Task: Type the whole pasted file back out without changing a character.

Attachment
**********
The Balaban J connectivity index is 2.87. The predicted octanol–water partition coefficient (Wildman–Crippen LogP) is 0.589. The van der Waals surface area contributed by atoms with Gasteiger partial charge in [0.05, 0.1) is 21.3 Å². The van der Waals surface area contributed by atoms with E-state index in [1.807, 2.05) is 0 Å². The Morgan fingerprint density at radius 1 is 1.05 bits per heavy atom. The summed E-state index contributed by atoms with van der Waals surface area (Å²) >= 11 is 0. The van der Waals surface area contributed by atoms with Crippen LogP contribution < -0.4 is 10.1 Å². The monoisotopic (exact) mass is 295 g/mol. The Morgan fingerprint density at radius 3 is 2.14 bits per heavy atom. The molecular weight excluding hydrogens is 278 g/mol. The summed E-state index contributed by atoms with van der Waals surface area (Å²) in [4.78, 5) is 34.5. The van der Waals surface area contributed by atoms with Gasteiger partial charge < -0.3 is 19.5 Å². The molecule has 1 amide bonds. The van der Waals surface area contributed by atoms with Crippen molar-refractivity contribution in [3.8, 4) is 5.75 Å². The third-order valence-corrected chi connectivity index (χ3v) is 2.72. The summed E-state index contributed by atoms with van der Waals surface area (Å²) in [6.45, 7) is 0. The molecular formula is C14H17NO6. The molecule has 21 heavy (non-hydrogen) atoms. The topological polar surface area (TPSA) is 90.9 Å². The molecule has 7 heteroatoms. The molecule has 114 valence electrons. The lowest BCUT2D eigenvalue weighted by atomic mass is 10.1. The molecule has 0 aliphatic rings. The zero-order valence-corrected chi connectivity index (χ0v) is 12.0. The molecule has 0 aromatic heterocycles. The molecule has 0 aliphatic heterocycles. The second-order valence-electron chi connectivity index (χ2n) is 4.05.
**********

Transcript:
The Balaban J connectivity index is 2.87. The predicted octanol–water partition coefficient (Wildman–Crippen LogP) is 0.589. The van der Waals surface area contributed by atoms with Gasteiger partial charge in [0.05, 0.1) is 21.3 Å². The van der Waals surface area contributed by atoms with E-state index in [1.807, 2.05) is 0 Å². The Morgan fingerprint density at radius 1 is 1.05 bits per heavy atom. The summed E-state index contributed by atoms with van der Waals surface area (Å²) >= 11 is 0. The van der Waals surface area contributed by atoms with Crippen LogP contribution < -0.4 is 10.1 Å². The monoisotopic (exact) mass is 295 g/mol. The Morgan fingerprint density at radius 3 is 2.14 bits per heavy atom. The molecular weight excluding hydrogens is 278 g/mol. The summed E-state index contributed by atoms with van der Waals surface area (Å²) in [4.78, 5) is 34.5. The van der Waals surface area contributed by atoms with Gasteiger partial charge < -0.3 is 19.5 Å². The molecule has 1 amide bonds. The van der Waals surface area contributed by atoms with Crippen molar-refractivity contribution in [3.8, 4) is 5.75 Å². The third-order valence-corrected chi connectivity index (χ3v) is 2.72. The summed E-state index contributed by atoms with van der Waals surface area (Å²) in [6.45, 7) is 0. The molecular formula is C14H17NO6. The molecule has 21 heavy (non-hydrogen) atoms. The topological polar surface area (TPSA) is 90.9 Å². The molecule has 7 heteroatoms. The molecule has 114 valence electrons. The lowest BCUT2D eigenvalue weighted by atomic mass is 10.1. The molecule has 0 aliphatic rings. The zero-order valence-corrected chi connectivity index (χ0v) is 12.0. The molecule has 0 aromatic heterocycles. The molecule has 0 aliphatic heterocycles. The second-order valence-electron chi connectivity index (χ2n) is 4.05.